Who do you want to see in the Super Bowl?

milani

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Didn't the Braves win their division like 11 times in a row before the recent re-alignment?

I never figured why people use this as an excuse as every team could've had the same stacked roster if teams were so few.
No free agency had an impact if you could corner player acquisition. In hockey, for instance, the Montreal Canadiens, for some reason, had first rights to sign players from their province in Canada. How that happened I do not know. And it finally ended years later. Now all the league's can tap in to players anywhere in the world pretty much.
 

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No free agency had an impact if you could corner player acquisition. In hockey, for instance, the Montreal Canadiens, for some reason, had first rights to sign players from their province in Canada. How that happened I do not know. And it finally ended years later. Now all the league's can tap in to players anywhere in the world pretty much.

This article tells a little bit about why the Montreal hockey team was comprised of French-Canadian players. That's about all I can say about that, being of French-Canadian descent. The attached article tells some of the story, not all of it.

 

Heyjoe4

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Agreed on never in Chicago. I kind of feel the same way about the Vikings. Too much fan arrogance for a team that's never won it. It's like they believe they have in their own minds. In fact, claiming that the "NFC Championships" is the same thing.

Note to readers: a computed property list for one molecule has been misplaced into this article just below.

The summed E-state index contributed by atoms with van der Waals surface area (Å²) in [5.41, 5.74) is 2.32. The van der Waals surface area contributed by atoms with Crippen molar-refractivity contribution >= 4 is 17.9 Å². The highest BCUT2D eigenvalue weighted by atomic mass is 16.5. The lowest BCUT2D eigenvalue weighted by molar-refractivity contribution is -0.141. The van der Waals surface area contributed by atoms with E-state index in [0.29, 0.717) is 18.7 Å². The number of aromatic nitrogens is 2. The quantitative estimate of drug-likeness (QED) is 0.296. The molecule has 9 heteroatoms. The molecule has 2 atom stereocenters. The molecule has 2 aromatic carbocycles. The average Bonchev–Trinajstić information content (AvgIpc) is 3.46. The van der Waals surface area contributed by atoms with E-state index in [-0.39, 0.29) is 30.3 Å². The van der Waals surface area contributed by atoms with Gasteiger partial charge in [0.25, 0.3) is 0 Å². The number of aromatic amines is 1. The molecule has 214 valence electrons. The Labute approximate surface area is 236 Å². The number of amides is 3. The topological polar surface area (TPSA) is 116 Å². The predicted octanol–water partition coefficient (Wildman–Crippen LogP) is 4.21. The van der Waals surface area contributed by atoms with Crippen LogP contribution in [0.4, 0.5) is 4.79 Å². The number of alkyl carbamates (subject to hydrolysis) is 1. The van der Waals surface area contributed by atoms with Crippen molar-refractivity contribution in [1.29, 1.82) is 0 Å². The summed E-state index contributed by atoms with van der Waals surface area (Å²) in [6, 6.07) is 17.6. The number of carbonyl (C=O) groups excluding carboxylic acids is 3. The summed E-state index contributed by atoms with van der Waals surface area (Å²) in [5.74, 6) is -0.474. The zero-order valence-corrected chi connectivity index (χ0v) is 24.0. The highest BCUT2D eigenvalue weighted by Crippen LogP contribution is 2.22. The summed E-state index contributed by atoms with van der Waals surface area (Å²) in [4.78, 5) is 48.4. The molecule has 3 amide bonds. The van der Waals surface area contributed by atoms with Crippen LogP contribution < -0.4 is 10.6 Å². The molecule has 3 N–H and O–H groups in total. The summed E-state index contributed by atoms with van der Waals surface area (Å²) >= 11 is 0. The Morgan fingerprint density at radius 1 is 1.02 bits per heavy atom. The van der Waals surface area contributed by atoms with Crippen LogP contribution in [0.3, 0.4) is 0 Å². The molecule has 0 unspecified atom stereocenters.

Detroit deserves a run at it. They've been kicked around so long.
Out of all the Packer rivalries - the NFCN and really the entire NFL - the two teams I can say I hate are the Queens and the Niners.

Anyway this was about the SB. I would have loved a Lions/Bills matchup. Next year I'd love a Packers/Bills matchup, but I'm getting ahead of myself!
 

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Building better than 12 other teams is easier than building better than 31 teams.
Another factor in those days is there was no salary cap. So if you could build a better team back then, it had a longer shelf life. Theoretically, anyway.
 

Heyjoe4

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AND we beat the Chiefs too, earlier in the season. Anyway, we're up and comers. Now we just need to make the right offseason moves.
Beat the Lions, Chiefs, Cowboys and dammit shoulda beat the Niners.

This is the first draft in my memory where there aren't multiple "must have" needs, except for S. After S, they need an OT, RB, C, CB, and OLB/Edge. Outside of S, they may have the luxury of taking the BPA out of these positions.

IMO, after S the biggest need is RB. I think if they cut Bakh they can also chase a real player in FA.
 

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Another factor in those days is there was no salary cap. So if you could build a better team back then, it had a longer shelf life. Theoretically, anyway.
To a degree, this is true, but we have to remember that the NFL draft has been around since 1936. When a guy was drafted, unless the team wanted to trade him or cut him, they owned him during all his playing days. A player could hold out for more money, or to be traded, but that was considered suicide for them in the game. Owners didn't want their ownership challenged, and they pretty much decided that if a team didn't willingly send the guy out, they weren't too interested. Those that crossed that line found themselves being isolated from the rest.